Strategic thinkerBoard size.The smaller the board, the higher the quality of interaction among directors and the more efficient the decision-making process, which makes strategy formulation easier.
Meeting frequency.The less frequently the board meets, the farther removed it is from the day-to-day business of the institution, and the better its vantage point for strategic thinking (though at some point, lack of familiarity with the institution becomes a problem).
Mandated term length.The longer the term of office, the higher the probability that directors will have institutional knowledge and expertise, both necessary for effective strategy formulation.
Actual length of service of directors.Same as previous.
Average age of directors.Same as previous.
Are qualifications for directors specified?The more specific are director qualifications, the greater the probability that directors will be appointed based on merit and expertise.
Annual cost of running the board (as a per cent of net administrative budget).Same as previous.
Performance policeCEO is also chairman of the Board?If the two roles are fused, lines of responsibility becomes blurred and evaluation of the CEO by the board becomes more difficult.
Does the board have a formal review process for the CEO’s performance?Board must have access to information about the CEO’s performance to evaluate performance.
Are there performance standards for the CEO?CEO must be aware of the standards by which he/she will be judged.
Is the CEO required to report on his/her performance to the board?Same as previous.
Can the board reward/penalize CEO for his/her performance?Board must be able to create incentives for good CEO performance.

Assessing the IMF Executive Board

In this section, I turn to the IMF’s Executive Board and apply the indicators just identified. The argument here is that as originally designed, the IMF Board was best equipped to serve the roles of strategic thinker and democratic forum. The Board was less well equipped to serve as a political counterweight, and it was least equipped to play the role of a performance police. Over the succeeding 60 years, however, its capacity to serve as strategic thinker and democratic forum weakened steadily, while the Board’s capacity to serve as political counterweight strengthened significantly. The Board’s potential to act as performance police—never strong—did not improve over time.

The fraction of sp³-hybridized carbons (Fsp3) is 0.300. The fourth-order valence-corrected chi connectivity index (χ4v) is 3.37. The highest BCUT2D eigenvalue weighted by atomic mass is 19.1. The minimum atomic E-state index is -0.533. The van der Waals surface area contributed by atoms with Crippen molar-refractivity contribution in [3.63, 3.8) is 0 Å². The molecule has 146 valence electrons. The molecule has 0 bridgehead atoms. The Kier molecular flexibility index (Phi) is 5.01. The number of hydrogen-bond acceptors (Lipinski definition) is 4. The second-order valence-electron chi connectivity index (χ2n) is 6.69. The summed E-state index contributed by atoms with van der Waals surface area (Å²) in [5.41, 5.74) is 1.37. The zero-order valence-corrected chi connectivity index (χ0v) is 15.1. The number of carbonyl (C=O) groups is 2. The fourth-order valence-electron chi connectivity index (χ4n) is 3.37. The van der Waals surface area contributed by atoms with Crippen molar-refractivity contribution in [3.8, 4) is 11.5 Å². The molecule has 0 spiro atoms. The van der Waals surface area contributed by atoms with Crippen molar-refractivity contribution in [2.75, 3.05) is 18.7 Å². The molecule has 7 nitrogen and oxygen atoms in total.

When considering the strengths and weaknesses of its Board, the IMF’s mandate should be kept in mind. Originally set up as guardian of the postwar system of fixed exchange rates, after 1971 the Fund’s main activities were three—lending members Fund resources to overcome balance-of-payments difficulties, conducting regular surveillance of members’ economic policies (through so-called Article IV consultations) and of the world economy, and providing technical assistance to members.

Political Counterweight and Strategic Thinker

From its inception, the IMF’s Executive Board was meant to serve as the institution’s primary locus of decision making. Under the Fund’s Articles of Agreement, the Board was made responsible “for conducting the business of the Fund” and for exercising the powers delegated to it by the institution’s highest governance organ—the Board of Governors (Articles of Agreement, Article XII, Section 3(a)). At their first meeting in 1946, the Governors delegated to the Executive Board almost all their powers.11 The Managing Director, who is the chief executive officer of the institution, acts under the “general direction” of the Executive Board.

Figure 1 in Chapter 1 of this compendium illustrates in a stylized manner the governance structure of the IMF, including its key formal and informal governing bodies. The Board of Governors, at the top, is the highest governing body. The International Monetary and Financial Committee (IMFC), composed of a subset of 24 governors, is an advisory body to the Board of Governors. The IMFC (in its previous incarnation, the Interim Committee) was not part of the original governance structure, but was established in the 1970s. At the center are the Executive Board and the Managing Director, who chairs the Board and is in charge of the staff. The membership is represented in the Board of Governors, the IMFC, and the Executive Board. On the left are informal country groupings (the so-called “Gs”), which have played an important but informal role in steering policy and strategy and the IMF.

Not surprisingly given its position in the governance structure, the character of the Executive Board was controversial among the Fund’s founders. Would executive directors would be government representatives tasked with ensuring that all Fund decisions were in accord with their national priorities, or would they be relatively independent “wise men,” overseeing the institution from a distance but leaving most of the Fund’s work to the staff’s technical expertise? Keynes, who represented the British Treasury at Bretton Woods, endorsed the latter option:

  • Some of us . . . had been hoping that the officials of the two bodies [the Fund and World Bank] would, in the course of time, come to regard themselves as primarily international officials, taking a world objective outlook, and only where clearly necessary grinding their own national axes. So one would have wished to minimize rather than maximize, their national representative character and their position as delegates from outside authorities. (Quoted in Hexner, 1964: 84.)